The Lawyer Asia Pacific 150 is the only research report to provide a ranking of the top 100 independent local firms and top 50 global firms in the region. The report offers critical review of some of the fastest growing firms and their strategies, a country-by-country guide to leading legal advisers and legal services market trends, plus exclusive insight into the current business development opportunities in the Asia Pacific. Read more
This year, The Lawyer’s annual ranking of the largest UK law firms by turnover is available as an interactive, digital benchmarking tool. For the first time this will allow you to manipulate each data set against the metrics of your choice.
Snapshot of a downturn: newly-qualifieds’ pay reaches up to £66,000, partner profits of more than a million and record trainee retention. I know that the law lags behind the rest of business, but this is ridiculous.
It may be early in the cycle, but the indications from the broad spread of respondent firms are very promising, which is good news for worried trainees who are about to enter the marketplace as qualified lawyers. With the blessed confidence of youth, they may not realise they’re the lucky ones - certainly luckier than their colleagues two years ago, when trainee retention rates dipped markedly.
But given that most managing partners are predicting doom, how come they’re not letting more trainees go when they don’t have to shell out for redundancy packages?For a start, management jitters need examining. Lawyers - whether partners or assistants - have never earned so much in the history of the UK legal profession. What most managing partners consider to be disastrous is a 10 or 20 per cent drop in PEP next year, so what they regard as a ‘difficult’ market is therefore entirely relative.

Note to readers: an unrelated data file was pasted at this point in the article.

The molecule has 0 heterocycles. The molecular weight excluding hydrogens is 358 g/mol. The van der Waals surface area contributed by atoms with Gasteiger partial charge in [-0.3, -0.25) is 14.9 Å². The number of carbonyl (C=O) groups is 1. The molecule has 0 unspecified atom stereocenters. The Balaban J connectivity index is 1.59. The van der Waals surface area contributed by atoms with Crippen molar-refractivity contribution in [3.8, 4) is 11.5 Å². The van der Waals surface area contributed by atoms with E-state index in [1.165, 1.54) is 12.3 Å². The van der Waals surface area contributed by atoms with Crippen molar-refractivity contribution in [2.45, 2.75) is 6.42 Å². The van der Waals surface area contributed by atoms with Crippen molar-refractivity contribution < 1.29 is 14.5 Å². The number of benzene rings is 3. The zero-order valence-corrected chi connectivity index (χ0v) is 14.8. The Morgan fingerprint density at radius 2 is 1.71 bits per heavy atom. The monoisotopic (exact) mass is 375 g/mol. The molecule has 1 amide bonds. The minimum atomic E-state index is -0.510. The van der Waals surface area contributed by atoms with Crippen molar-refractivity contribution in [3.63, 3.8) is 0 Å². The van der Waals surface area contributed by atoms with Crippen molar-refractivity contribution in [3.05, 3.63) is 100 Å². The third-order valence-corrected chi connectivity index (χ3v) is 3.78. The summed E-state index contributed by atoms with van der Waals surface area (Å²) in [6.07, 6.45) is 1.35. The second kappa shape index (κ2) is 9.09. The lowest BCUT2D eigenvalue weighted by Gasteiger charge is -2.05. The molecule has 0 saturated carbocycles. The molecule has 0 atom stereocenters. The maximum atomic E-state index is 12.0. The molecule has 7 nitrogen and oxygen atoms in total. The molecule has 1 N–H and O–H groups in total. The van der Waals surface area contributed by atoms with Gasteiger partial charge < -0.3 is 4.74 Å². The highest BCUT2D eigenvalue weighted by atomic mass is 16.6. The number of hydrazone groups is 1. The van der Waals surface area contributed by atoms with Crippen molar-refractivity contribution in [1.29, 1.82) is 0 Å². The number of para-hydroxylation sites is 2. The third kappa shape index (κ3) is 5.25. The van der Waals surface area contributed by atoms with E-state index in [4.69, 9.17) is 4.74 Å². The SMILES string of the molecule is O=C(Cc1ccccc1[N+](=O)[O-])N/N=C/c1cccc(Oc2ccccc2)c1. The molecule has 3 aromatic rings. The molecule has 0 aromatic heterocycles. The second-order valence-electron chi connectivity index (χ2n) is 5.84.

There’s another reason for strong retention rates. Graduate recruitment is expensive and time-consuming. A whole bureaucracy within firms has grown up dedicated to recruiting the right trainees, so no wonder no one wants to take snap decisions rooted in the short term. And, considering the unprecedented debate on TheLawyer.com last week over Eversheds’ stance on diversity and recruitment, sourcing candidates from diverse backgrounds will compound that further. (At this rate, half of firms will consist of HR consultants.)
What’s more, law firms are also aware of the nasty PR they can get if they drop a bunch of trainees on qualification. That doesn’t mean a reprieve; three prominent managing partners have admitted to me that they will be using performance management tools to hone the headcount this year. Our advice to new associates? Throw yourself into your firm’s corporate social responsibility programme: they can’t get you that way. And it’s more fun than a data room.